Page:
Hi, I’m here again with another of my… strange questions
I’m trying to build a computer with two main main priorities: the lowest power consumption and the lowest noise production. I’m not planning to use this machine for video encoding or heavy gaming, so it’s not necessary the most powerful CPU or graphic card.
Browsing the net, I found an interesting solution: the new Intel Atom CPUs. According to the wikipedia, these processors are very low consuming.
There is a very interesting mainboard using these new CPUs, the Intel D945GCLF. This board seems a really promising one regarding the power consumption, but…
… but then I found this review
So is the Atom really low-power in practice? The processor is, yes. For the platform aimed at NetTop (low-cost desktop computers), the answer is yes, but… Why the â€œbutâ€? Because the chipset used uses a lot of power and the processor is listed at a TDP of 4 W, compared to 2.4 W for the mobile versions. Our test motherboard consumes 59 W in standby, and we reached 62 W under maximum load (with a 3.5" hard disk and a 1 GB DDR2 DIMM). Obviously, these values are what we measured for the complete platform, not only the motherboard, and they donâ€™t take power-supply losses into account (our test model has a yield of approximately 80%). Thatâ€™s both a little and a lot â€“ itâ€™s not much for a desktop computer, of course, but itâ€™s a lot in absolute terms. We should add that we recently tested a motherboard based on a 1.5 GHz Via C7, and the configuration drew less power with the same components: 49 W at idle and 59 W under load (always measured at the AC outlet).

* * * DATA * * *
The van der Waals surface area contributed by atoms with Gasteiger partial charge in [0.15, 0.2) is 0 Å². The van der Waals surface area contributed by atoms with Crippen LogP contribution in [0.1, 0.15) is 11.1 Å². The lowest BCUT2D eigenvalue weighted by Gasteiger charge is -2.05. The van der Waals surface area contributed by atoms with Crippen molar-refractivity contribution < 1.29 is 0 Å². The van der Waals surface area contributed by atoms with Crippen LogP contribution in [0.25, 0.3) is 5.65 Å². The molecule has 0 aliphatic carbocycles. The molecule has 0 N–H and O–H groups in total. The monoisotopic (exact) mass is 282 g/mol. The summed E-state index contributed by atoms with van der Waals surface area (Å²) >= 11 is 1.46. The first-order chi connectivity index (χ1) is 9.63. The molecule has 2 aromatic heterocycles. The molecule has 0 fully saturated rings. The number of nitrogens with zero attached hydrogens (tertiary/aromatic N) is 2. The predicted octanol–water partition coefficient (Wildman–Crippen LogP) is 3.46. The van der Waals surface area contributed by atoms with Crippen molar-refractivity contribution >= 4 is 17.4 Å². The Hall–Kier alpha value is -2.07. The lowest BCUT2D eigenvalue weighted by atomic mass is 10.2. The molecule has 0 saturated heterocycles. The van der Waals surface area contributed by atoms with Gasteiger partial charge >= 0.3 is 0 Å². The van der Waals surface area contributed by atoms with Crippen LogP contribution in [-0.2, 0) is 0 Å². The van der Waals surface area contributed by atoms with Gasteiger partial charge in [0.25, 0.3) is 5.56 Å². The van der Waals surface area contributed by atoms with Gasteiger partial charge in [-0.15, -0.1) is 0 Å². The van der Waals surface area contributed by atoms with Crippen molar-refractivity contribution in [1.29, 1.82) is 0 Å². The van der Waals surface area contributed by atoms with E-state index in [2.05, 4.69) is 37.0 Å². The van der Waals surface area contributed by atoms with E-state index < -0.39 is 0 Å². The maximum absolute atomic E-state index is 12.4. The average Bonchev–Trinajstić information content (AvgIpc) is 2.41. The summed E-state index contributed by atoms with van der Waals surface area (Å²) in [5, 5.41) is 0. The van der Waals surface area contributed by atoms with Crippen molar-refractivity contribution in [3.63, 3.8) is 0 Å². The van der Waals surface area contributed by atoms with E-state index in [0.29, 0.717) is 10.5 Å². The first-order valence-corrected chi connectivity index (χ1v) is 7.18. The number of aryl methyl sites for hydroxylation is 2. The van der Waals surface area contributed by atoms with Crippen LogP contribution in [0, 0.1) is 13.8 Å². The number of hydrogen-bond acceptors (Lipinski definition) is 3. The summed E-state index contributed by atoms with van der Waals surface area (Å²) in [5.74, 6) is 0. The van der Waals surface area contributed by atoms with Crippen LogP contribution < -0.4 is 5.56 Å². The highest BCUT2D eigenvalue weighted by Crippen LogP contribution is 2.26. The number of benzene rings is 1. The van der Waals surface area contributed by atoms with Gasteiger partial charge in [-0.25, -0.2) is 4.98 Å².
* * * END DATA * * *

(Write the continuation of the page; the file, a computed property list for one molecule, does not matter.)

Basically, these mini-ITX boards that are promising a very low power consumption are actually consuming a lot of power!!!
I was on the verge of buying the Intel D945GCLF board, but after reading the article at Tom’s hardware, I decided to not buy that board anymore because for the same price I can get a full ATX or micro-ATX board with integrated videocard that probably will have a lower power consumption.
My question is: there is a way to find the power consumption of a mainboard? I read many reviews, but this feature is never tested. It seems that for reviewers only the overclocking features are important to evaluate a mainboard
Browsing the wikipedia I was able to find that Intel Celeron 440 consumes only 35W, but these processors are not provided with energy saving features like latest 45nm CPUs currently available in the market. Because of 45 nm CPUs are for the most 65W processors, can I buy safely the Celeron 440 or the 45nm CPUs will guarantee me a lower power consumption?
According to this site, the Gigabyte GA G31M S2L is the “most energy-efficient performance available today”, but I’m not sure that this information is correct. There is no information about this at Gygabyte website.
Can someone suggest me a mainboard and a CPU to build a system with a very low power consumption? To reduce costs and to increase the energy-efficiency, a board with integrated video card is the preferred choice, also because it will be not necessary to have another fan spinning and producing noise. I will not use this board to watch movies, so it’s not needed a powerful graphic card.
Another advantage of the celeron 440 should be (if I’m not wrong) the possibility to cool the processor passively (remember that a silent PC is one of the main priorities).
Thanks everybody for suggestions